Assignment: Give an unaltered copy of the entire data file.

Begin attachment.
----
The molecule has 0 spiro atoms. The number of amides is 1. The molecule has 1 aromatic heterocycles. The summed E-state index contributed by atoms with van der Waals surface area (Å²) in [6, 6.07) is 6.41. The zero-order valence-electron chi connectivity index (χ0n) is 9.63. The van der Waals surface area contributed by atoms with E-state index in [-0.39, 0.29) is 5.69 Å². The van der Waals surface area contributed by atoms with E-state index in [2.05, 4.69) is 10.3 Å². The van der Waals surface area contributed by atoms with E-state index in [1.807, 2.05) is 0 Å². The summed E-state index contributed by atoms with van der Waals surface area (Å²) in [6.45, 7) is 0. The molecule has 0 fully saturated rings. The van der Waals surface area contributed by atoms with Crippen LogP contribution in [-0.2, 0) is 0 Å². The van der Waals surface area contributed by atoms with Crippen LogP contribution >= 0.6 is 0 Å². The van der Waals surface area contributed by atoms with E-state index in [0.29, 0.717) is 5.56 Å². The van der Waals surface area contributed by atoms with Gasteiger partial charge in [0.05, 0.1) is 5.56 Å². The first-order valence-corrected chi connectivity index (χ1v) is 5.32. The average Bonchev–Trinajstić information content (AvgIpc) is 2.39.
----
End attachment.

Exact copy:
The molecule has 0 spiro atoms. The number of amides is 1. The molecule has 1 aromatic heterocycles. The summed E-state index contributed by atoms with van der Waals surface area (Å²) in [6, 6.07) is 6.41. The zero-order valence-electron chi connectivity index (χ0n) is 9.63. The van der Waals surface area contributed by atoms with E-state index in [-0.39, 0.29) is 5.69 Å². The van der Waals surface area contributed by atoms with E-state index in [2.05, 4.69) is 10.3 Å². The van der Waals surface area contributed by atoms with E-state index in [1.807, 2.05) is 0 Å². The summed E-state index contributed by atoms with van der Waals surface area (Å²) in [6.45, 7) is 0. The molecule has 0 fully saturated rings. The van der Waals surface area contributed by atoms with Crippen LogP contribution in [-0.2, 0) is 0 Å². The van der Waals surface area contributed by atoms with Crippen LogP contribution >= 0.6 is 0 Å². The van der Waals surface area contributed by atoms with E-state index in [0.29, 0.717) is 5.56 Å². The van der Waals surface area contributed by atoms with Gasteiger partial charge in [0.05, 0.1) is 5.56 Å². The first-order valence-corrected chi connectivity index (χ1v) is 5.32. The average Bonchev–Trinajstić information content (AvgIpc) is 2.39.